Perrin and Faile, sitting in a tree… okay, a little childish, but awwwwwwwww! Perrin was, from book 1, one of the most well established and believable characters. His development into the ‘wolf whisperer’, despite his reluctance, is one of the most engaging journeys in the series so far. His relationship with the dead wolf Hopper was surprising at first, and unlike Rand, Perrin seems much more able to actively fight the connection with the wolves, whereas Rand is consistently consumed by the call of the power. But in his fight against his destiny, Perrin is learning to use and control his powers; he accepts the power of the wolf-dreams, he is able to warn people about what is coming through his dreams and he just has a great sense of smell. This is one of the things I love about Perrin’s perspective. You get a total 4D experience, and it’s so natural. The five senses are always important in writing, but smell is one of the hardest to write as it doesn’t always fit in naturally. But through Perrin’s enhanced senses, the reader gains an insight into the world he is experiencing that doesn’t feel unnatural. In fact, Jordan often describes smells before sights when writing Perrin, which is a very powerful insight into the progression of Perrin’s powers. And now, Perrin has his falcon. I much prefer this romance to any of the others so far, because although it is childish (they both openly dislike and wind each other up and express their attraction through childish mannerisms), I actually believe that they are in love. I’m excited to see how the relationship progresses, and am dreading discovering who the hawk is, because she fights with the falcon and I like Faile.
Wow, Mat really winds me up. For a protagonist, I really dislike him. Even his rescue of Egwene, Elayne and Nynaeve is so… reluctant? drawn out? childish? I’m not really sure what word to use. I find the discovery of his luck interesting, but not particularly gripping. Jordan overplays his role as the joker in the group, before they left the Two Rivers, except now it is mostly bitter and twisted and very out of place. He is a reluctant hero, which I have no problem with, but I just cannot warm to him. I don’t know whether maybe I am still putting a taint on him that is left over from the dagger. He just doesn’t feel natural. Of all the characters in the novel, Mat is the most forced. He has very little character progression, and isn’t that likeable. The novel ends with his planning to run away from events and he whines a lot about not getting any thanks etc. I just can’t warm to him.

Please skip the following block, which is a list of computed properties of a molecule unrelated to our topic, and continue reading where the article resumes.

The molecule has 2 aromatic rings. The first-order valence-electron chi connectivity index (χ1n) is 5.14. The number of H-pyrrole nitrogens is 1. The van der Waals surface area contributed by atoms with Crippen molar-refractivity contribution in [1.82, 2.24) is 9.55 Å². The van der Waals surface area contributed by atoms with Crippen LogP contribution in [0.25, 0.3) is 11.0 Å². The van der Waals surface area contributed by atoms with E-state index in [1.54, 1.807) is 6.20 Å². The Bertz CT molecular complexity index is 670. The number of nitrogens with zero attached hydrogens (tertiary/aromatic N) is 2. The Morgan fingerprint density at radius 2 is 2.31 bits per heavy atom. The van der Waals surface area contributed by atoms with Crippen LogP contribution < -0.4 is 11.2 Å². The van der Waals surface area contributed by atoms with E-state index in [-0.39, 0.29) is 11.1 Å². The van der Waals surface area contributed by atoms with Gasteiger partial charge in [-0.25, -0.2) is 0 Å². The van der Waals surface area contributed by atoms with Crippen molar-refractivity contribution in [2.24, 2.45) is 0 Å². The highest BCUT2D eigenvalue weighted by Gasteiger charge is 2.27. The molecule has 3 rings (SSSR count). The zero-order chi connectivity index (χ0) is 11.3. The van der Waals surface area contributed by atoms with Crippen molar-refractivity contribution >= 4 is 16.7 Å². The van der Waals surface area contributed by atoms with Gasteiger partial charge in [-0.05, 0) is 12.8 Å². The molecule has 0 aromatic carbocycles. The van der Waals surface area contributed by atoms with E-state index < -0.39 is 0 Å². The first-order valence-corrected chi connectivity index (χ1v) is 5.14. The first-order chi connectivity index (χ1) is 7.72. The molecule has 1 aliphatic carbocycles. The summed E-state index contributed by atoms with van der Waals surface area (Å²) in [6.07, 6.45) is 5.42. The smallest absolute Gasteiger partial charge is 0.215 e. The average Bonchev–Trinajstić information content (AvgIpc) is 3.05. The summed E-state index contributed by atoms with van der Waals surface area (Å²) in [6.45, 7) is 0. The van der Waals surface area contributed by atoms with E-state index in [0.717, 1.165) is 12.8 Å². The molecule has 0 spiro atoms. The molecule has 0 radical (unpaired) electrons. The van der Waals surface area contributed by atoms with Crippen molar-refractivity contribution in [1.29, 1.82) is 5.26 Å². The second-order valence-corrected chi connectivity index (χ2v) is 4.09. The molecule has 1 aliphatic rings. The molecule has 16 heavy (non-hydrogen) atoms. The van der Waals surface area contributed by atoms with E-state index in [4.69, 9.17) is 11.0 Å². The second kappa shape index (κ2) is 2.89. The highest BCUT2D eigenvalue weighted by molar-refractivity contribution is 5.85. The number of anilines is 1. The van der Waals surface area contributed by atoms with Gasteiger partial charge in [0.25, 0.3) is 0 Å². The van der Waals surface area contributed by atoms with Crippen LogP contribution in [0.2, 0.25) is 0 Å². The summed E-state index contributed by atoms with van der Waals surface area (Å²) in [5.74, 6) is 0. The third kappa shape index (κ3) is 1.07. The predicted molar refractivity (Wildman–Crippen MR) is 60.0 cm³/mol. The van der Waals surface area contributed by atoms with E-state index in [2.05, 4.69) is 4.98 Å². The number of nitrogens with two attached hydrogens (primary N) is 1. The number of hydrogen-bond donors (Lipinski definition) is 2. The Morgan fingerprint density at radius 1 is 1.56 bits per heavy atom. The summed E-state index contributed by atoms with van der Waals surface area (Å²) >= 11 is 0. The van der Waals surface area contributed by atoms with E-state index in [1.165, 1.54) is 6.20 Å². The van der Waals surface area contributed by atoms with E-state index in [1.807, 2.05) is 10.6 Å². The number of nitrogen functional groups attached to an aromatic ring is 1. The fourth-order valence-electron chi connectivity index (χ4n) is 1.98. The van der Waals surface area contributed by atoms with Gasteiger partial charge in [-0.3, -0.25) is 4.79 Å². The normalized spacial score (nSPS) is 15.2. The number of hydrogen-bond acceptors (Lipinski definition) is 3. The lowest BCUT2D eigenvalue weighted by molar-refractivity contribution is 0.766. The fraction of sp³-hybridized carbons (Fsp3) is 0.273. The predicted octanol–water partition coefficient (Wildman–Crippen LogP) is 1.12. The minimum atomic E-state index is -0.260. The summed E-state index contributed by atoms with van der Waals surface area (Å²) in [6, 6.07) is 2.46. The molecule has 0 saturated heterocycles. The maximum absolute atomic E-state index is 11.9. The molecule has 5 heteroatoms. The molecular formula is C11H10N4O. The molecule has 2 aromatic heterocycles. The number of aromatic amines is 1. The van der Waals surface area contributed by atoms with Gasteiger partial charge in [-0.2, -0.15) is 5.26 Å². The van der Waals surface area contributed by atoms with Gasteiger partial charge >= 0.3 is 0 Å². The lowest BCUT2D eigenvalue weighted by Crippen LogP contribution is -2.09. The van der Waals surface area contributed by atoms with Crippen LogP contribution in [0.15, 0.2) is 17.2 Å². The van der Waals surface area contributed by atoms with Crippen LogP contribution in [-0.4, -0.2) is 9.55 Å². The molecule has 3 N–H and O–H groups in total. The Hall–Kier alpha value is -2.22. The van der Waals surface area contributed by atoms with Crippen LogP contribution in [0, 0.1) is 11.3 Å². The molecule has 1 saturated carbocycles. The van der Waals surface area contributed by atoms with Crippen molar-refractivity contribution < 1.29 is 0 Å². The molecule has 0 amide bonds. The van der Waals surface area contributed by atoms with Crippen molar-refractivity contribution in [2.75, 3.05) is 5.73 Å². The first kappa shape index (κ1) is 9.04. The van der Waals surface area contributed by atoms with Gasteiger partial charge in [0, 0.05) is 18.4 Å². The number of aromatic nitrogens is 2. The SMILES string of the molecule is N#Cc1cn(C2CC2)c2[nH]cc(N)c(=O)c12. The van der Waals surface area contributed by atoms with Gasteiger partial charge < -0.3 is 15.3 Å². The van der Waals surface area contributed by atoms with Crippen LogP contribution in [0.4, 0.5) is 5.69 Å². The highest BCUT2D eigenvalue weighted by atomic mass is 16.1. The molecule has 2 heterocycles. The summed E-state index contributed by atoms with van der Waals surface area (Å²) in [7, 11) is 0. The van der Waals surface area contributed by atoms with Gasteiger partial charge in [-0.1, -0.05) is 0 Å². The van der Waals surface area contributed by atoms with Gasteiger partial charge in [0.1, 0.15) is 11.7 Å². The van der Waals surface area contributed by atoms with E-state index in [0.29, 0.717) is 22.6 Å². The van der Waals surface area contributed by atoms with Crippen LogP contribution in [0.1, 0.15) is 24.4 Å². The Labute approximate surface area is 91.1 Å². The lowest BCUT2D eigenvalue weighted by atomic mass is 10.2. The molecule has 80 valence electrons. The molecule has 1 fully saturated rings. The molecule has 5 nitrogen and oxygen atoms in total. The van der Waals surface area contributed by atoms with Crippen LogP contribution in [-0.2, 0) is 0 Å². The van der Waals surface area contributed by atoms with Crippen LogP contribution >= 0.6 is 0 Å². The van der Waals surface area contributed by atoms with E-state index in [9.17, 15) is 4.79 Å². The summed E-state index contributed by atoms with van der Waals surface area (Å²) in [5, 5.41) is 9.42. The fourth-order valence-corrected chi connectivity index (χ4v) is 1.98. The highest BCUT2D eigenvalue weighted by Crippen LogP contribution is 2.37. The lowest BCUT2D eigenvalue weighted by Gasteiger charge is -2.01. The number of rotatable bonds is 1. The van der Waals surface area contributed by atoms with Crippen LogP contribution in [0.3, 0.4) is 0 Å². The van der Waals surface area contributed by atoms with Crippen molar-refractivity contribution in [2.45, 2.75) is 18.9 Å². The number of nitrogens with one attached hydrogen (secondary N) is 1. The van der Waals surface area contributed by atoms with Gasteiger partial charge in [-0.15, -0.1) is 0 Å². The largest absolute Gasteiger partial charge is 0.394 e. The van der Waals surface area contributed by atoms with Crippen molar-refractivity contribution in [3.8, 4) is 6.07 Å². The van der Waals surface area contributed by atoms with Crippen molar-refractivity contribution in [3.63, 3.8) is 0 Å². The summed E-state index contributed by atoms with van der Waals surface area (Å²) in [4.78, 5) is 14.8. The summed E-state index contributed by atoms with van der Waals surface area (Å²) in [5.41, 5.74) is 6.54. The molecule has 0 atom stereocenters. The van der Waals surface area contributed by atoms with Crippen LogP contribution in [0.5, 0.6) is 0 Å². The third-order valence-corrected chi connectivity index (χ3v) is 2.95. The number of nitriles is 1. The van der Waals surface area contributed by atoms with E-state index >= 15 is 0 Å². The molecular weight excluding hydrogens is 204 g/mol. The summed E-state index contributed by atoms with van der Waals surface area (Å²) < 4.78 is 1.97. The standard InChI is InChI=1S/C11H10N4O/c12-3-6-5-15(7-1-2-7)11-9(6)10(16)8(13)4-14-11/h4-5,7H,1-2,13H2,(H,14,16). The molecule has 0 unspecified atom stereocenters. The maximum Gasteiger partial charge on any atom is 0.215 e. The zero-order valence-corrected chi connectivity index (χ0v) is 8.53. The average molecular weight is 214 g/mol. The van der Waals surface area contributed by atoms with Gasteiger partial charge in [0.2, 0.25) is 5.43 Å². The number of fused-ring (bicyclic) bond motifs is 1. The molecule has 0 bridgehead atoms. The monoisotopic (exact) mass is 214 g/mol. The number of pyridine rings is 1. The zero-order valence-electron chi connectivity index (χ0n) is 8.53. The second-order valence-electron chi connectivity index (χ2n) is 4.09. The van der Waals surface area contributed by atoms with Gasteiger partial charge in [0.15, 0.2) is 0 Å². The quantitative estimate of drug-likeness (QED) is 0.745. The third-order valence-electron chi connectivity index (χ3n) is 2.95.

Thom is a character I’m worried about. His injury, gained when saving Mat and Rand’s lives, is well written when convenient, but ignored when not so convenient. It’s a little inconsistent at times. The death of his lover was clearly deeply traumatic. The thing is, Mat and Thom should really be a dream team. You’d expect banter and laughter, a little comic relief. But they’re both so caught up in their woes that there seems to be little they agree on or enjoy. There is a definite darkness to The Dragon Reborn, and it manifests in Thom’s lack of story telling, lack of harp playing and, even if it’s written that he tells a story or performs, we don’t get to experience it like we used to. I hope that Jordan builds Thom’s character back up.
Ah yes, the wheel weaves as the wheel wills, and the four individual journeys, the three ta’veren and the dark one all end up in the same place for yet another confrontation. Ba’alzamon is dead. The dark one is not. The journey is only just beginning. The forsaken are clearly going to be a key focus in the next few novels as they need to be hunted down. But that’s an aside. What I want to say here is that I am impressed at Jordan’s control of all strands of the story. Clearly knowing this was a long term project, he wrote as if it was a record rather than a novel. The detail, such as songs with the same tune but different words, or an inn that ‘feels’ different, is so strong that you can really imagine yourself there. The story is complex and in an amateur’s hands would be confusing, but Jordan knows what he is doing and has produced a world that I can really begin to live in. His control of the characters is complete but unnoticeable while you’re reading; instead it isn’t till you look back on the books that you realise how in control he is. I’ve read a lot of self-published, kindle fantasy recently and had forgotten how powerful and thorough a true epic is. Jordan is bringing me back into the fantasy landscape, and I’m really enjoying it.